Back in October, I purchased this phone for $30 off eBay in a fit of zealous rage against technology. I never actually succeeded in switching my plan, since my Giant Unnamed Provider told me they'd start charging me more money for less phone, so I stuck with my iPhone 4. I had wanted to break ties with my phone a year after I realized I was being charged an extra $100 a month for the honor of owning an iPhone, but by that time it was too late. I had grown a little charger-shaped umbilical cord to my phone.
I took it everywhere, like a precious object. Whenever I left it in one room, my toddler son would run and get it, proudly proclaiming, "'S Mommy's phone!" and hand it back to me. And I was always, always grateful to have it safely back in my hand.
I drove with it balanced on one leg in case of sudden Internetty emergencies, like refreshing my phone email over and over again at a stoplight. I took it in the bathroom with me. Late at night, my husband and I would lie in bed next to each other and surf the Internet without speaking. It was all very Fahrenheit 451.
I tried to wean myself off my phone by deleting all social media and Candy Crush, but that still left the relentless call of the Internet. Plus, I was doing weird things like checking my financial accounts several times a day just to keep my thumb on that screen.
Fast forward to January. We got stuck coming home from Christmas thanks to a creative scheduling error by United Airlines that had us leaving on our connecting flight two hours before we left our original destination. This combined with the POLAR VORTEX meant we spent two days entertaining our toddler son and infant daughter in two different airports and clinging to sanity by our fingernails.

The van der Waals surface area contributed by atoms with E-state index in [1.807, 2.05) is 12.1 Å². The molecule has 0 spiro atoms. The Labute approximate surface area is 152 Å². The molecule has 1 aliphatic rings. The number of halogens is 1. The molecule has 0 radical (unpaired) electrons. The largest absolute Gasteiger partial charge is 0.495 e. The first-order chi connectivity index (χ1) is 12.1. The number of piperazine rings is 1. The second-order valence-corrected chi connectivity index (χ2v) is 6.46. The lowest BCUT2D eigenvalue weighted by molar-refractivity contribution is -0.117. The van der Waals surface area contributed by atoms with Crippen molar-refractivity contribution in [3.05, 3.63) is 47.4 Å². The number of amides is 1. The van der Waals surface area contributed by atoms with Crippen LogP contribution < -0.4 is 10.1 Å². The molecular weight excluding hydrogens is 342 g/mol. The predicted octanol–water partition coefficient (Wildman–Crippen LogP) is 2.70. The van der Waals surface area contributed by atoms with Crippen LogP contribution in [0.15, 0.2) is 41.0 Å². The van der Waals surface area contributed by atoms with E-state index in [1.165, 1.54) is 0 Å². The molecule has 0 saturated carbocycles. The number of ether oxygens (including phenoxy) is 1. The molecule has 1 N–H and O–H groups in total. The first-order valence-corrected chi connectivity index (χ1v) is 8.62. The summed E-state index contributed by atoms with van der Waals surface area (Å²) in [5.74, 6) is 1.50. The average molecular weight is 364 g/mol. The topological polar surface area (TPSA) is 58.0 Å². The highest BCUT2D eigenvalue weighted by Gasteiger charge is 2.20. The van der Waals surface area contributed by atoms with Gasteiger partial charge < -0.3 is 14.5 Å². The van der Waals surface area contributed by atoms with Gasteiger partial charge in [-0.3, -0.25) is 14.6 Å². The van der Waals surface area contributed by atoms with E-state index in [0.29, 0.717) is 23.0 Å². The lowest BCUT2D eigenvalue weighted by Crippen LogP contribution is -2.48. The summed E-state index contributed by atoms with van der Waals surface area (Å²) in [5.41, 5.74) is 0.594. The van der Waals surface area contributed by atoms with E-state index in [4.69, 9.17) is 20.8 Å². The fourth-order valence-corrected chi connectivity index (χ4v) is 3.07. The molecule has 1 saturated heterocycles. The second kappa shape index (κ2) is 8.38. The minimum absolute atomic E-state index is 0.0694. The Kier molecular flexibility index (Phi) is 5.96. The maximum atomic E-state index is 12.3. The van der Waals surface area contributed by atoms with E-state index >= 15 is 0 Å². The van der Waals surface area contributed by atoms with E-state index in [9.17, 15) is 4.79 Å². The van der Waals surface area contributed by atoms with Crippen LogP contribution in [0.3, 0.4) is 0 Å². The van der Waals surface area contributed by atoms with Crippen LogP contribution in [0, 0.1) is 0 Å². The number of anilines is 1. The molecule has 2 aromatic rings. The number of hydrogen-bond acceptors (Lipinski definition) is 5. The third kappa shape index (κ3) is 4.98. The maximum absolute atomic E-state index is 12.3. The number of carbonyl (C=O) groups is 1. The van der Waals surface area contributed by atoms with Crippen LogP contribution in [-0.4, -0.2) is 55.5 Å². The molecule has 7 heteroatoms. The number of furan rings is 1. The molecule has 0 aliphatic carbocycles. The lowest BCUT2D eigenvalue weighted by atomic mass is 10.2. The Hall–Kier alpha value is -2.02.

So now you can understand why in a moment of desperation I gave my crying daughter my iPhone to chew on. It held on bravely for about two hours and then gave up the ghost.
I took my Nokia into the
It took me about a week to detox, during which time I stole my husband's iPhone and played Candy Crush for two hours. I tried carrying around my lil' Nokia in my hand and checking it every five minutes to make myself feel better, which felt dumber than I had ever imagined possible.
Now I'm into week three of no smart phone, and so far so good. I've learned some valuable lessons, like how much I used to hate texting on a keypad, and how limitless access to the Internet only feeds my Instant Gratification Monkey. (Do yourself a favor and read that whole article about "Why Procrastinators Procrastinate." Very funny, very sharply true.)
These days I'm actually setting my phone down to do things like play with my kids, cook food and take naps. Call me crazy, but I'm counting this technology regression a win.
Any other dumb phone users out there want to share your story?